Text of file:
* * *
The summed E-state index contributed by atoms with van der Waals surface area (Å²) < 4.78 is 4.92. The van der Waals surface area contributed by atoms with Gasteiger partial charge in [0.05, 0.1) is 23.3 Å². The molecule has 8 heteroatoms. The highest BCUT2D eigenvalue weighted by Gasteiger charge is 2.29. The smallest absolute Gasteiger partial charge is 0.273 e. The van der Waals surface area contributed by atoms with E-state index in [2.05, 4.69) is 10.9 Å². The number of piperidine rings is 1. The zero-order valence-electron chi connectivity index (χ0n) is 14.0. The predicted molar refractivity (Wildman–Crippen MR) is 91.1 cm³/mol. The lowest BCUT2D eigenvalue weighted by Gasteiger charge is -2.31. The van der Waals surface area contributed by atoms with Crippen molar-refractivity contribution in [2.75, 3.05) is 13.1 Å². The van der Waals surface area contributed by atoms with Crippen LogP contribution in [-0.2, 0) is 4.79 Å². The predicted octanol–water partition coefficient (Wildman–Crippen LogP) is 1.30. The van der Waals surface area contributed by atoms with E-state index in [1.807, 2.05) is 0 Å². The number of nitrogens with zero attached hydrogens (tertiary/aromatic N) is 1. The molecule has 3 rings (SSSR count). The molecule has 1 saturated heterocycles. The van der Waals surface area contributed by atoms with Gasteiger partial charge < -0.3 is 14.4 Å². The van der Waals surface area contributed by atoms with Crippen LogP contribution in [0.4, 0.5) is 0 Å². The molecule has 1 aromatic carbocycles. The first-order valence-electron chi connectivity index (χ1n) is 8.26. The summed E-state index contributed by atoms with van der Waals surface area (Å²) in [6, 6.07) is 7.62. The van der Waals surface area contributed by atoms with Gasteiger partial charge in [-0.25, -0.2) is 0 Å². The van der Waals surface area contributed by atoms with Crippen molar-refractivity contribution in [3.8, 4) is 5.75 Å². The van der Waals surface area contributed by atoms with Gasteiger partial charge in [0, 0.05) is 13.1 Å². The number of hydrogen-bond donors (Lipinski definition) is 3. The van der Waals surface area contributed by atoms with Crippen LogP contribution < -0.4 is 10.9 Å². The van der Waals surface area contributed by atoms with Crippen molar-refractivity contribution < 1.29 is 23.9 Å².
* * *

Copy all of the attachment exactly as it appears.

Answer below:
The summed E-state index contributed by atoms with van der Waals surface area (Å²) < 4.78 is 4.92. The van der Waals surface area contributed by atoms with Gasteiger partial charge in [0.05, 0.1) is 23.3 Å². The molecule has 8 heteroatoms. The highest BCUT2D eigenvalue weighted by Gasteiger charge is 2.29. The smallest absolute Gasteiger partial charge is 0.273 e. The van der Waals surface area contributed by atoms with E-state index in [2.05, 4.69) is 10.9 Å². The number of piperidine rings is 1. The zero-order valence-electron chi connectivity index (χ0n) is 14.0. The predicted molar refractivity (Wildman–Crippen MR) is 91.1 cm³/mol. The lowest BCUT2D eigenvalue weighted by Gasteiger charge is -2.31. The van der Waals surface area contributed by atoms with Crippen molar-refractivity contribution in [2.75, 3.05) is 13.1 Å². The van der Waals surface area contributed by atoms with Crippen LogP contribution in [-0.2, 0) is 4.79 Å². The predicted octanol–water partition coefficient (Wildman–Crippen LogP) is 1.30. The van der Waals surface area contributed by atoms with E-state index in [1.807, 2.05) is 0 Å². The number of nitrogens with zero attached hydrogens (tertiary/aromatic N) is 1. The molecule has 3 rings (SSSR count). The molecule has 1 saturated heterocycles. The van der Waals surface area contributed by atoms with Gasteiger partial charge < -0.3 is 14.4 Å². The van der Waals surface area contributed by atoms with Crippen LogP contribution in [0.4, 0.5) is 0 Å². The molecule has 1 aromatic carbocycles. The first-order valence-electron chi connectivity index (χ1n) is 8.26. The summed E-state index contributed by atoms with van der Waals surface area (Å²) in [6, 6.07) is 7.62. The van der Waals surface area contributed by atoms with Gasteiger partial charge in [-0.25, -0.2) is 0 Å². The van der Waals surface area contributed by atoms with Crippen molar-refractivity contribution in [3.8, 4) is 5.75 Å². The van der Waals surface area contributed by atoms with Gasteiger partial charge in [0, 0.05) is 13.1 Å². The number of hydrogen-bond donors (Lipinski definition) is 3. The van der Waals surface area contributed by atoms with Crippen LogP contribution < -0.4 is 10.9 Å². The van der Waals surface area contributed by atoms with Crippen molar-refractivity contribution < 1.29 is 23.9 Å².